a stone buttress at the eastern end of its north wall. Between the latter
tower and the north east angle there is a semi-circular tower which contains a
circular well shaft with its floor and lining intact.
Within the curtain and towers of the castle the interior is divided into two
areas; the inner and the outer wards. The inner ward occupies the eastern part
of the tower keep castle and its northern part contains the foundations of a
range of domestic buildings which open onto a courtyard to the south. The
outer ward, which occupies the central and western part of the castle,
contains the remains of the east and west walls of a large building in its
north western corner; part of the east wall of this building stands to a
maximum height of 5m. This building is interpreted as a stable block, and the
remains of a first floor doorway are visible leading into the north west angle
tower of the castle.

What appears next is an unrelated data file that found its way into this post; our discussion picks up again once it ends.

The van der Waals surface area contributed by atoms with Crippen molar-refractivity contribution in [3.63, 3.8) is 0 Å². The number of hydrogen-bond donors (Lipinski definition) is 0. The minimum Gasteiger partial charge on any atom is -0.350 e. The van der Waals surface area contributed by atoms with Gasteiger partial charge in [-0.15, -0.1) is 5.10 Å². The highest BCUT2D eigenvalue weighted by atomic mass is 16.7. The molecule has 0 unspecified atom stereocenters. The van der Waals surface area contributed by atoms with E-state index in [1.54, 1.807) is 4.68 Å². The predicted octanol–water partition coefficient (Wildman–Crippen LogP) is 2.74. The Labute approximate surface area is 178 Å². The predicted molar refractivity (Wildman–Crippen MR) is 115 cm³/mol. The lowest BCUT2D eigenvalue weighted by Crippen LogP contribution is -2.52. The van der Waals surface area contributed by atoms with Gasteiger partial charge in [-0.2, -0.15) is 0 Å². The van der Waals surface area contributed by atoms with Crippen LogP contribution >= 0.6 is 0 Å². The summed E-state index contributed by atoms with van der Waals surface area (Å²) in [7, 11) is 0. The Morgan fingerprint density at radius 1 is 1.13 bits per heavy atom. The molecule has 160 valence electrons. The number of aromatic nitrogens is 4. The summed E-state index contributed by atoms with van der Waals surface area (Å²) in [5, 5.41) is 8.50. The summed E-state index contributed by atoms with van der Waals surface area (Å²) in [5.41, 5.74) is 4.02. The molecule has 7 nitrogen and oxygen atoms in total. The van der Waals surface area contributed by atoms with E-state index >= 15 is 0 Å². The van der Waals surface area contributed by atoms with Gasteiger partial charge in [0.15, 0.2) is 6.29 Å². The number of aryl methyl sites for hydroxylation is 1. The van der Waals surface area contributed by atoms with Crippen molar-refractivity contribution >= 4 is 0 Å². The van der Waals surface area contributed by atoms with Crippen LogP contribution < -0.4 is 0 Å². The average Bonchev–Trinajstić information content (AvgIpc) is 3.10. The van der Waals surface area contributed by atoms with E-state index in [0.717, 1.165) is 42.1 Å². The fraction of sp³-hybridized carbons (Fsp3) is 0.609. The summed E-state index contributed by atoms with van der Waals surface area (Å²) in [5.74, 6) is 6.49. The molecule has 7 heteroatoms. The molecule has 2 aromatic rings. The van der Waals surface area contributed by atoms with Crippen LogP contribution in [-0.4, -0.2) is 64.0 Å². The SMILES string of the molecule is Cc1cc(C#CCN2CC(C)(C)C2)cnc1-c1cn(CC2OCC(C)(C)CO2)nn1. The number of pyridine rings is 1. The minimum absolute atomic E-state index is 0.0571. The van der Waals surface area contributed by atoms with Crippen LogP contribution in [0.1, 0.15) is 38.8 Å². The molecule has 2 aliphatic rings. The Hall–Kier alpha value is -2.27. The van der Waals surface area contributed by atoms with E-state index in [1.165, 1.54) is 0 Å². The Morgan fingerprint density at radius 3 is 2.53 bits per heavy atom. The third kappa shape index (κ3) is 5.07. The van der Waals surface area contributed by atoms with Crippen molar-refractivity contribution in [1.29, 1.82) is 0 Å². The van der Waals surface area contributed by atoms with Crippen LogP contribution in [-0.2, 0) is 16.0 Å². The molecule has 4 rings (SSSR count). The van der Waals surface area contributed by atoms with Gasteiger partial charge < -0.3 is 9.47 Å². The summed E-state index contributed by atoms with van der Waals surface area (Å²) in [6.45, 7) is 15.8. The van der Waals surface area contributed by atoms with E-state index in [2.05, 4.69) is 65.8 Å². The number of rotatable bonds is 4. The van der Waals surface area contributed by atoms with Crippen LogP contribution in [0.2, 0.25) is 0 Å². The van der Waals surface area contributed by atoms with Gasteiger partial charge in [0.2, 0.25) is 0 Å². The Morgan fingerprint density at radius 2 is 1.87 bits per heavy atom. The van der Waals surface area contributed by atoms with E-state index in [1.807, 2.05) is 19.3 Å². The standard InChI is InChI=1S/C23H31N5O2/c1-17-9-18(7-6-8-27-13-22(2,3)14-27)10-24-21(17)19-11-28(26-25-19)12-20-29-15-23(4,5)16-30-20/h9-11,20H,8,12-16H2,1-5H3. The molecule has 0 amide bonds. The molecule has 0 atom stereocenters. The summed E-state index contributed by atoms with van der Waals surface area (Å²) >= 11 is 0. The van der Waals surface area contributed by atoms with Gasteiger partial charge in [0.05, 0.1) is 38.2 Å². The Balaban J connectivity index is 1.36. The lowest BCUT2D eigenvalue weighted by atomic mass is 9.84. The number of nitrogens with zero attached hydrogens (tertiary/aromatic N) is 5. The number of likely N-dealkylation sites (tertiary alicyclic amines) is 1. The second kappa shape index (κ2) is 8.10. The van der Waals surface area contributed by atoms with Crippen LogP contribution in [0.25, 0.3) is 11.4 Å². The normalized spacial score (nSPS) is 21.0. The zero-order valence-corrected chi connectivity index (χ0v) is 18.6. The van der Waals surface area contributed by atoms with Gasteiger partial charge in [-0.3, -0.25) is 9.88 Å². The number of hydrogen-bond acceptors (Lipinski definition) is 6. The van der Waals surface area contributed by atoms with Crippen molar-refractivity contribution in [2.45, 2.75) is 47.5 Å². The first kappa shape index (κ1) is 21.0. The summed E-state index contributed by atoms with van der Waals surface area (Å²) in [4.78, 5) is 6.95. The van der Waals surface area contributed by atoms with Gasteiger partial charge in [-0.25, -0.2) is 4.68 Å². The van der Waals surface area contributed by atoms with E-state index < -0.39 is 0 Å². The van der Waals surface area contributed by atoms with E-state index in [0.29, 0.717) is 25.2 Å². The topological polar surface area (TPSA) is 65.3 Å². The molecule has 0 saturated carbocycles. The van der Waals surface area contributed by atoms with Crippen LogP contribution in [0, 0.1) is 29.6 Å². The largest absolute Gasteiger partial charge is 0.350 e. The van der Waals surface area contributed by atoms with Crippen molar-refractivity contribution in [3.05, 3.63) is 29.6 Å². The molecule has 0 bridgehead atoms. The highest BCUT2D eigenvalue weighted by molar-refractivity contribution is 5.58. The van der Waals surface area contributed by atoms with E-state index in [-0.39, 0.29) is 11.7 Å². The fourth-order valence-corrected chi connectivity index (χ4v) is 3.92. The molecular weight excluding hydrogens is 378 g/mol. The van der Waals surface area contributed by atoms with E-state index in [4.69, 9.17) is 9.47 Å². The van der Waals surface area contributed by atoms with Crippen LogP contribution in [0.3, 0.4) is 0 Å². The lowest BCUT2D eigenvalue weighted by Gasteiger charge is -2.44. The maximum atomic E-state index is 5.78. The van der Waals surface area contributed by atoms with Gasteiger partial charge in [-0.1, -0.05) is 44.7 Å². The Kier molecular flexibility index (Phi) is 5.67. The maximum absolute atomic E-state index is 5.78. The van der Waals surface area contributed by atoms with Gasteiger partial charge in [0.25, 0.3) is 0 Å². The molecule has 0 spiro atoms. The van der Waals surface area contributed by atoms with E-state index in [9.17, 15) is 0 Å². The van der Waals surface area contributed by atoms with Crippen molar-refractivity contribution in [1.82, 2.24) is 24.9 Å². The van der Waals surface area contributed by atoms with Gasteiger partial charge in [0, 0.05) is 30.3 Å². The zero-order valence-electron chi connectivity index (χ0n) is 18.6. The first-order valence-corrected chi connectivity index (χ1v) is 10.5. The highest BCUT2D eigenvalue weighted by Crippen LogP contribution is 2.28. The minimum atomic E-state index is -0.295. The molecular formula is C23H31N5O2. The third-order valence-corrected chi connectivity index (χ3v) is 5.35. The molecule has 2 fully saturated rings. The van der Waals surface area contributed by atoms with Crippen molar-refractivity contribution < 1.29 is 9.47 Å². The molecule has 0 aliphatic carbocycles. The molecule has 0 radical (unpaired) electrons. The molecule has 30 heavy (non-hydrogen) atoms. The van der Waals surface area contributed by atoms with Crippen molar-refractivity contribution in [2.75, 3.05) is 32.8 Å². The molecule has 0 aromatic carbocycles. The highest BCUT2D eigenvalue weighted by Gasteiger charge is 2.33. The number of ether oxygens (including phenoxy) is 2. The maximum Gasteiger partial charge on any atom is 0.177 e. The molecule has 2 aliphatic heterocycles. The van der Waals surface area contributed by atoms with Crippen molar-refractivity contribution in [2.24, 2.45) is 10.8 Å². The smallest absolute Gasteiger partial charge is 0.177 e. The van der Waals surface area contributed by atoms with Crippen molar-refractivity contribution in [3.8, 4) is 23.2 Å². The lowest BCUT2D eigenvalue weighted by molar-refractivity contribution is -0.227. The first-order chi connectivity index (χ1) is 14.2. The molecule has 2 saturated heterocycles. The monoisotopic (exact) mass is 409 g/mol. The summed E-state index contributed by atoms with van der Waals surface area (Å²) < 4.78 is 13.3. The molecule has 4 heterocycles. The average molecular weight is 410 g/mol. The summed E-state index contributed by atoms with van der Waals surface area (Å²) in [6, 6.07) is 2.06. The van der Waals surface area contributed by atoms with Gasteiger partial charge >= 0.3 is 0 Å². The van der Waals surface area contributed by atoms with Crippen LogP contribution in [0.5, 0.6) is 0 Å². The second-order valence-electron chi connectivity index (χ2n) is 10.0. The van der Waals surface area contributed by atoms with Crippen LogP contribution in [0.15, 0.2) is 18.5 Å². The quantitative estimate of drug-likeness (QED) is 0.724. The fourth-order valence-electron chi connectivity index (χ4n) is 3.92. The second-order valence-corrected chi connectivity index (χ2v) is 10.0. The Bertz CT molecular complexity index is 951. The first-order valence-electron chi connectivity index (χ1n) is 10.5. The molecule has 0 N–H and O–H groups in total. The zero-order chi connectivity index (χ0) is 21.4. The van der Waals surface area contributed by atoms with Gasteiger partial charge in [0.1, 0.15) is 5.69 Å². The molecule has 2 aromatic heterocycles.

Areas of the castle were excavated between 1961 and 1979 and demonstrated that
more than one building phase is represented; as originally constructed, the
castle consisted of the curtain walls with circular corner towers at the north
and south east angles. Both baileys are defended by a ditch to their west
sides, that defending the inner bailey was infilled during the 15th century.
Excavation also revealed the existence of a gateway to the inner bailey
protected by a pair of semi-circular towers which survive below ground level
as buried foundations.
During the 14th century a domestic range, which also survives below ground
level as a series of buried features, was built along the line which separated
the inner and outer baileys, and the former hall was converted to kitchens and
smaller rooms. During the 15th century the layout of the castle was changed;
the inner bailey contained all of the domestic structures and a new hall was
constructed in the outer bailey.
MAP EXTRACT The site of the monument is shown on the attached map extract.
The contents of this record have been generated from a legacy data system.
- Legacy System number:
- Legacy System:
Books and journals
Daniels, R, Hamilton, B, Swain, H P, Kilton Castle, (1985)
This monument is scheduled under the Ancient Monuments and Archaeological Areas Act 1979 as amended as it appears to the Secretary of State to be of national importance. This entry is a copy, the original is held by the Department for Digital, Culture, Media and Sport.
End of official listing